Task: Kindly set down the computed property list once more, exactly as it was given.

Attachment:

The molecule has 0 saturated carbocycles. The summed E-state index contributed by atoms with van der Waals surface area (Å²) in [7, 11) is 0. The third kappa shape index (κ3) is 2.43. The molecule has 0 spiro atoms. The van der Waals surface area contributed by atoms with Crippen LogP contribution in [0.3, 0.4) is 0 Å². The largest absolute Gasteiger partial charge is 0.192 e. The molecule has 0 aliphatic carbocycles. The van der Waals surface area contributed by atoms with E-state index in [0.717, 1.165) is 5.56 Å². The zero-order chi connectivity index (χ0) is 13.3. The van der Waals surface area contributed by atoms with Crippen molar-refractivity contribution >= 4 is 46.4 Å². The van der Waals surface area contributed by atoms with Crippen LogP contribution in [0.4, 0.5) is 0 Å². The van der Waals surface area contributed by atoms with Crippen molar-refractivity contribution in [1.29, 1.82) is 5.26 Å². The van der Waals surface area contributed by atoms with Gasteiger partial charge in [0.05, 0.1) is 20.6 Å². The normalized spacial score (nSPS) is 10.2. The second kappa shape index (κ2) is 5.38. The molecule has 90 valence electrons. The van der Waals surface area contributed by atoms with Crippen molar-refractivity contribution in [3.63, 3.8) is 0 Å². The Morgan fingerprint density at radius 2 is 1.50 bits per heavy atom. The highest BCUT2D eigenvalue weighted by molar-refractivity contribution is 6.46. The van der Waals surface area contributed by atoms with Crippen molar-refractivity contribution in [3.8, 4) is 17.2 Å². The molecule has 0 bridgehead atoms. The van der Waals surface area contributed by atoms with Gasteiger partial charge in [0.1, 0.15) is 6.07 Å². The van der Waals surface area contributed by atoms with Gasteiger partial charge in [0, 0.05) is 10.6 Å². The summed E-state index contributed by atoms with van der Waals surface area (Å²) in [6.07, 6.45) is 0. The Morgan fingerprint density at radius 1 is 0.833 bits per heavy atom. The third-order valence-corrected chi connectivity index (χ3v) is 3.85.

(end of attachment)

The molecule has 0 saturated carbocycles. The summed E-state index contributed by atoms with van der Waals surface area (Å²) in [7, 11) is 0. The third kappa shape index (κ3) is 2.43. The molecule has 0 spiro atoms. The van der Waals surface area contributed by atoms with Crippen LogP contribution in [0.3, 0.4) is 0 Å². The largest absolute Gasteiger partial charge is 0.192 e. The molecule has 0 aliphatic carbocycles. The van der Waals surface area contributed by atoms with E-state index in [0.717, 1.165) is 5.56 Å². The zero-order chi connectivity index (χ0) is 13.3. The van der Waals surface area contributed by atoms with Crippen molar-refractivity contribution >= 4 is 46.4 Å². The van der Waals surface area contributed by atoms with Crippen LogP contribution in [0.4, 0.5) is 0 Å². The van der Waals surface area contributed by atoms with Crippen molar-refractivity contribution in [1.29, 1.82) is 5.26 Å². The van der Waals surface area contributed by atoms with Gasteiger partial charge in [0.05, 0.1) is 20.6 Å². The normalized spacial score (nSPS) is 10.2. The second kappa shape index (κ2) is 5.38. The molecule has 90 valence electrons. The van der Waals surface area contributed by atoms with Crippen molar-refractivity contribution in [3.63, 3.8) is 0 Å². The Morgan fingerprint density at radius 2 is 1.50 bits per heavy atom. The highest BCUT2D eigenvalue weighted by molar-refractivity contribution is 6.46. The van der Waals surface area contributed by atoms with Crippen molar-refractivity contribution in [3.8, 4) is 17.2 Å². The molecule has 0 bridgehead atoms. The van der Waals surface area contributed by atoms with Gasteiger partial charge in [0.1, 0.15) is 6.07 Å². The van der Waals surface area contributed by atoms with Gasteiger partial charge in [0, 0.05) is 10.6 Å². The summed E-state index contributed by atoms with van der Waals surface area (Å²) in [6.07, 6.45) is 0. The Morgan fingerprint density at radius 1 is 0.833 bits per heavy atom. The third-order valence-corrected chi connectivity index (χ3v) is 3.85.